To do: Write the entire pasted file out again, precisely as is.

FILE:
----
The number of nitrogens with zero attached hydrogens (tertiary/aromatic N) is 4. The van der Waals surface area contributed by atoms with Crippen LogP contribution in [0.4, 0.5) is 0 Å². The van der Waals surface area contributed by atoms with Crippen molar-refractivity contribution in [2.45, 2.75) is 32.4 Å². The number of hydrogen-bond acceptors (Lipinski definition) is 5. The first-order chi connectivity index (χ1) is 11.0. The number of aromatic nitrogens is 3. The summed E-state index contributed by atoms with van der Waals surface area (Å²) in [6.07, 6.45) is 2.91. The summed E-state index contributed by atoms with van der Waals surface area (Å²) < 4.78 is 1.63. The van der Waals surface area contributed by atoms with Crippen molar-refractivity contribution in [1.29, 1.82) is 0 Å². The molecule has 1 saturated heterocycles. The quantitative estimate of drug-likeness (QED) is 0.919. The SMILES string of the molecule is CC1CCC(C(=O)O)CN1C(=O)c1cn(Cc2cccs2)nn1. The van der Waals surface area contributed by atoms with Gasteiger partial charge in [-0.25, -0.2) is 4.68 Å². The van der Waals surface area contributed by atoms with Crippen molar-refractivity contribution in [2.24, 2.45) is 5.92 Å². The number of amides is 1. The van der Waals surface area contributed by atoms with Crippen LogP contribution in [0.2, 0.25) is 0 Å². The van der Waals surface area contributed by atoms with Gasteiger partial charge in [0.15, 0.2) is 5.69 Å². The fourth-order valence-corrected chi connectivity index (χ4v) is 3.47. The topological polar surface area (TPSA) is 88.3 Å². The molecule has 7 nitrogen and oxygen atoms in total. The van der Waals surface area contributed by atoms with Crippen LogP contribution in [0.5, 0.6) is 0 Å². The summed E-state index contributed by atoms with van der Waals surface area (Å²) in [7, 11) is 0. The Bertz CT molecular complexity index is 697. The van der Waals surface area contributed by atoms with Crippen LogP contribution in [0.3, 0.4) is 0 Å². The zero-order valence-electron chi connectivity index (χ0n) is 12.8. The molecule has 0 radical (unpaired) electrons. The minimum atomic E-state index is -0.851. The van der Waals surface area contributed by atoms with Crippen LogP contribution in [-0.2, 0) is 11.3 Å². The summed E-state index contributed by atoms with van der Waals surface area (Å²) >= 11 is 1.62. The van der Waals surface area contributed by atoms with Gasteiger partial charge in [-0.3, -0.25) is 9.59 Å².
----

The number of nitrogens with zero attached hydrogens (tertiary/aromatic N) is 4. The van der Waals surface area contributed by atoms with Crippen LogP contribution in [0.4, 0.5) is 0 Å². The van der Waals surface area contributed by atoms with Crippen molar-refractivity contribution in [2.45, 2.75) is 32.4 Å². The number of hydrogen-bond acceptors (Lipinski definition) is 5. The first-order chi connectivity index (χ1) is 11.0. The number of aromatic nitrogens is 3. The summed E-state index contributed by atoms with van der Waals surface area (Å²) in [6.07, 6.45) is 2.91. The summed E-state index contributed by atoms with van der Waals surface area (Å²) < 4.78 is 1.63. The van der Waals surface area contributed by atoms with Crippen molar-refractivity contribution in [1.29, 1.82) is 0 Å². The molecule has 1 saturated heterocycles. The quantitative estimate of drug-likeness (QED) is 0.919. The SMILES string of the molecule is CC1CCC(C(=O)O)CN1C(=O)c1cn(Cc2cccs2)nn1. The van der Waals surface area contributed by atoms with Gasteiger partial charge in [-0.25, -0.2) is 4.68 Å². The van der Waals surface area contributed by atoms with Crippen molar-refractivity contribution in [2.24, 2.45) is 5.92 Å². The number of amides is 1. The van der Waals surface area contributed by atoms with Crippen LogP contribution in [0.2, 0.25) is 0 Å². The van der Waals surface area contributed by atoms with Gasteiger partial charge in [0.15, 0.2) is 5.69 Å². The fourth-order valence-corrected chi connectivity index (χ4v) is 3.47. The topological polar surface area (TPSA) is 88.3 Å². The molecule has 7 nitrogen and oxygen atoms in total. The van der Waals surface area contributed by atoms with Crippen LogP contribution in [0.5, 0.6) is 0 Å². The summed E-state index contributed by atoms with van der Waals surface area (Å²) in [7, 11) is 0. The Bertz CT molecular complexity index is 697. The van der Waals surface area contributed by atoms with Crippen LogP contribution in [0.3, 0.4) is 0 Å². The zero-order valence-electron chi connectivity index (χ0n) is 12.8. The molecule has 0 radical (unpaired) electrons. The minimum atomic E-state index is -0.851. The van der Waals surface area contributed by atoms with Crippen LogP contribution in [-0.2, 0) is 11.3 Å². The summed E-state index contributed by atoms with van der Waals surface area (Å²) >= 11 is 1.62. The van der Waals surface area contributed by atoms with Gasteiger partial charge in [-0.3, -0.25) is 9.59 Å².